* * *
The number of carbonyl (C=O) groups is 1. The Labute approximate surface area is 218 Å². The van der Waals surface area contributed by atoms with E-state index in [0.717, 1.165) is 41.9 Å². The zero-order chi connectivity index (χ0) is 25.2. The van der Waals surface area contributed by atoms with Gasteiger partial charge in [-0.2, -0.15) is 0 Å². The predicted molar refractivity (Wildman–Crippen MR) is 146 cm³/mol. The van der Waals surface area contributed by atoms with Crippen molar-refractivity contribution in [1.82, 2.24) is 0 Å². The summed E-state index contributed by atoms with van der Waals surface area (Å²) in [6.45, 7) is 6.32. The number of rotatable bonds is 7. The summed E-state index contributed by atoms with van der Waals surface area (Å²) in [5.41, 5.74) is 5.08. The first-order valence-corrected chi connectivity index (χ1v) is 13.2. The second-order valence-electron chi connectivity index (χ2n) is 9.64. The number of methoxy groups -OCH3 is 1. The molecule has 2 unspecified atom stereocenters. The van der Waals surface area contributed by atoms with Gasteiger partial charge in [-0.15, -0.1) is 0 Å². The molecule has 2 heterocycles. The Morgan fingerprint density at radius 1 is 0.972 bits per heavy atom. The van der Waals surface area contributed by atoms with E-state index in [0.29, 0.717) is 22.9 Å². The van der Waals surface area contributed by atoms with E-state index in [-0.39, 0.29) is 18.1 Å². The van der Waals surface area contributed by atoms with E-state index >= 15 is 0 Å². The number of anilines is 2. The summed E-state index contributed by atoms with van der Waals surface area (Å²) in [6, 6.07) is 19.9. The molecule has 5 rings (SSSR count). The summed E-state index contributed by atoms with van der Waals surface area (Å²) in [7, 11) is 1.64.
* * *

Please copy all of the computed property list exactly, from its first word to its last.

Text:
The number of carbonyl (C=O) groups is 1. The Labute approximate surface area is 218 Å². The van der Waals surface area contributed by atoms with E-state index in [0.717, 1.165) is 41.9 Å². The zero-order chi connectivity index (χ0) is 25.2. The van der Waals surface area contributed by atoms with Gasteiger partial charge in [-0.2, -0.15) is 0 Å². The predicted molar refractivity (Wildman–Crippen MR) is 146 cm³/mol. The van der Waals surface area contributed by atoms with Crippen molar-refractivity contribution in [1.82, 2.24) is 0 Å². The summed E-state index contributed by atoms with van der Waals surface area (Å²) in [6.45, 7) is 6.32. The number of rotatable bonds is 7. The summed E-state index contributed by atoms with van der Waals surface area (Å²) in [5.41, 5.74) is 5.08. The first-order valence-corrected chi connectivity index (χ1v) is 13.2. The second-order valence-electron chi connectivity index (χ2n) is 9.64. The number of methoxy groups -OCH3 is 1. The molecule has 2 unspecified atom stereocenters. The van der Waals surface area contributed by atoms with Gasteiger partial charge in [-0.15, -0.1) is 0 Å². The molecule has 2 heterocycles. The Morgan fingerprint density at radius 1 is 0.972 bits per heavy atom. The van der Waals surface area contributed by atoms with E-state index in [0.29, 0.717) is 22.9 Å². The van der Waals surface area contributed by atoms with E-state index in [-0.39, 0.29) is 18.1 Å². The van der Waals surface area contributed by atoms with E-state index >= 15 is 0 Å². The number of anilines is 2. The summed E-state index contributed by atoms with van der Waals surface area (Å²) in [6, 6.07) is 19.9. The molecule has 5 rings (SSSR count). The summed E-state index contributed by atoms with van der Waals surface area (Å²) in [7, 11) is 1.64.